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Cannabis and OCD: Does weed help OCD or make it worse?

May 16, 20247 minute read

There’s no doubt that attitudes towards cannabis are shifting. Recreational marijuana use is now legal in 24 U.S. states, and claims around what it can do for your health and well-being are everywhere. “There’s been an explosion in the marketing of cannabis products as potential treatments for all sorts of different conditions, including mental health problems like anxiety and obsessive-compulsive disorder (OCD),” says psychiatrist Dr. Reilly Kayser, MD

Kayser says he and his colleagues became interested in the topic of weed and OCD “because we were hearing vastly different stories from our patients: some told us that cannabis helped to control obsessions, compulsions, or anxiety; others told us that it did nothing; and still others described the ways it worsened their symptoms,” he says.

If you’re struggling with OCD, a debilitating disorder that affects 1 in 40 people in the U.S., it’s understandable that you may be looking for alternative treatments to end the unrelenting intrusive thoughts and compulsions you do to find relief. Read on to understand what’s proven to help, what isn’t, and where the jury is still out.

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Weed and OCD: What the research says

Before we go any further, let’s clear up any potential confusion about terminology. Cannabis is the name of the plant. Weed, or marijuana, refers to the products made from the plant. Often, these terms are used interchangeably.

Whatever you call it, there are indicators that plenty of OCD sufferers dabble in its use, possibly as a means of coping with their symptoms. “A large residential treatment facility for OCD reported that around 30% of adults with OCD who sought treatment in their program said they had used cannabis at least once,” notes Dr. Kayser. “But although we know that many people do use cannabis, how it interacts with symptoms of OCD and other mental illnesses is less clear.”

although we know that many people do use cannabis, how it interacts with symptoms of OCD and other mental illnesses is less clear.

The studies that have been done are limited, and the results are often mixed or inconclusive. Case studies on cannabis have found some evidence for symptom reduction, but they’re based on very small sample sizes. Sometimes only one person is observed in a case report, which means you can’t apply the findings to all people with OCD.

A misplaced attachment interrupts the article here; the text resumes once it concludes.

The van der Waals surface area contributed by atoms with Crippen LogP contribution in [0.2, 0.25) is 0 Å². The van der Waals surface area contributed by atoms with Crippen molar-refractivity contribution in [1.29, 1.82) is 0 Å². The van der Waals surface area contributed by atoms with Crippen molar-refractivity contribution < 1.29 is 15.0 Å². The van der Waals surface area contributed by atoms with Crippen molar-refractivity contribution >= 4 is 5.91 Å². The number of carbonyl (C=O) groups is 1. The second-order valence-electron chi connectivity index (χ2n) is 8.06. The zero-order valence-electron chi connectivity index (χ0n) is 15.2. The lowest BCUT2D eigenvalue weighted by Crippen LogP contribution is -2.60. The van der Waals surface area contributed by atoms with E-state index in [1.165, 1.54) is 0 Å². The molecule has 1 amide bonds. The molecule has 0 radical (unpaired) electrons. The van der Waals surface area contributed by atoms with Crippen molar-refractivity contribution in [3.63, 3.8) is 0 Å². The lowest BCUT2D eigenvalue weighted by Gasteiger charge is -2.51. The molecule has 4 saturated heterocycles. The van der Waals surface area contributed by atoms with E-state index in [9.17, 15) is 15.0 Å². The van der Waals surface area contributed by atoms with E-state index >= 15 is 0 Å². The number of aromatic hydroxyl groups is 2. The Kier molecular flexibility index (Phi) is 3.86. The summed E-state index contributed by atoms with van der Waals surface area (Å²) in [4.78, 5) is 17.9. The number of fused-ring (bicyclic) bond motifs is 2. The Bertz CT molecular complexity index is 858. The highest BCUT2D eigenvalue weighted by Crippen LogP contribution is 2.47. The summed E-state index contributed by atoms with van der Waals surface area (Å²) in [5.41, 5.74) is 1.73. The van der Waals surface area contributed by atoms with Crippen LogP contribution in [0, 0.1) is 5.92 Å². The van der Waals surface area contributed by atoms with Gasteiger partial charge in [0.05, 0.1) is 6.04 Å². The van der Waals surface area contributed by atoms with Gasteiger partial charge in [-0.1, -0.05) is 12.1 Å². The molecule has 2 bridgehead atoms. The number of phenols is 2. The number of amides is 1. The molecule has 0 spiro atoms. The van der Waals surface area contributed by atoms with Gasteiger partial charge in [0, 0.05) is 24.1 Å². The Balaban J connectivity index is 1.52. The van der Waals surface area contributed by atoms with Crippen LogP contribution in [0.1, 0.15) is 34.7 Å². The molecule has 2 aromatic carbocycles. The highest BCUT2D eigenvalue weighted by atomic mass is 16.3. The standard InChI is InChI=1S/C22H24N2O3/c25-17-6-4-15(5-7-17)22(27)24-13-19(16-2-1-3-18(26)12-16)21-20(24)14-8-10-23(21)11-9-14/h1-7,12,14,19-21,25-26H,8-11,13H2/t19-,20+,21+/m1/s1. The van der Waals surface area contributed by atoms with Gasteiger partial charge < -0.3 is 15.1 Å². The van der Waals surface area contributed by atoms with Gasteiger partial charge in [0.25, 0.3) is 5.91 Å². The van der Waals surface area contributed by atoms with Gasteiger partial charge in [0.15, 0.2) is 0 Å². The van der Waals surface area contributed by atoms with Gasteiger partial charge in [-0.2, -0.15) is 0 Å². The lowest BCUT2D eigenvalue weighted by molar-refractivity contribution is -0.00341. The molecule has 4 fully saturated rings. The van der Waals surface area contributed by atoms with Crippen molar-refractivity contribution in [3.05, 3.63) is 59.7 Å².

Older studies on rodents, from 2010 and 2013, linked CBD (or cannabidiol, which is the second most prevalent active ingredient in cannabis) with a reduction in compulsive-like marble-burying behavior among mice. “However, the observed mouse behaviors like marble-burying or pathological grooming aren’t necessarily complete models for OCD in humans,” points out Dr. Patrick McGrath, Chief Clinical Officer at NOCD, the leading telehealth provider of specialized OCD treatment. (Marble-burying might seem random, but it’s actually a widely-used animal model used in scientific research to depict anxiety or OCD behavior.)

One of the studies that made its way into news headlines with titles like “Marijuana can calm OCD” almost a decade ago was—notably—also performed on rodents. The findings, appearing in a  2016 issue of “Neuron”, suggested that overactive CB1 receptors may make it more difficult for people with OCD to break cycles of compulsive behavior. (CB1 receptors are what respond to the presence of THC, the main compound in cannabis that produces the “high” feeling.) By blocking CB1 receptors, researchers were able to essentially turn off the mice’s ability to create habits. The possible takeaway? When habits are too ingrained—and you might call compulsions in OCD an example of that—habit-breaking is essential. However, more research (on humans) is needed to confirm this hypothesis.

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Why self-medicating with cannabis is not considered treatment

In any discussion about weed and OCD, it’s important to draw a distinction between short-term relief (which is also called “self-medicating”) and a long-term solution.

One study by the Department of Psychology at Washington State University on the effects of cannabis on OCD looked at short vs. long-term effects of cannabis on OCD. While study participants reported approximately 50% reductions in OCD symptoms, this effect went away shortly after they inhaled cannabis and the immediate effects of the drug wore off. Over time, intrusive thoughts and compulsive behaviors remained consistent.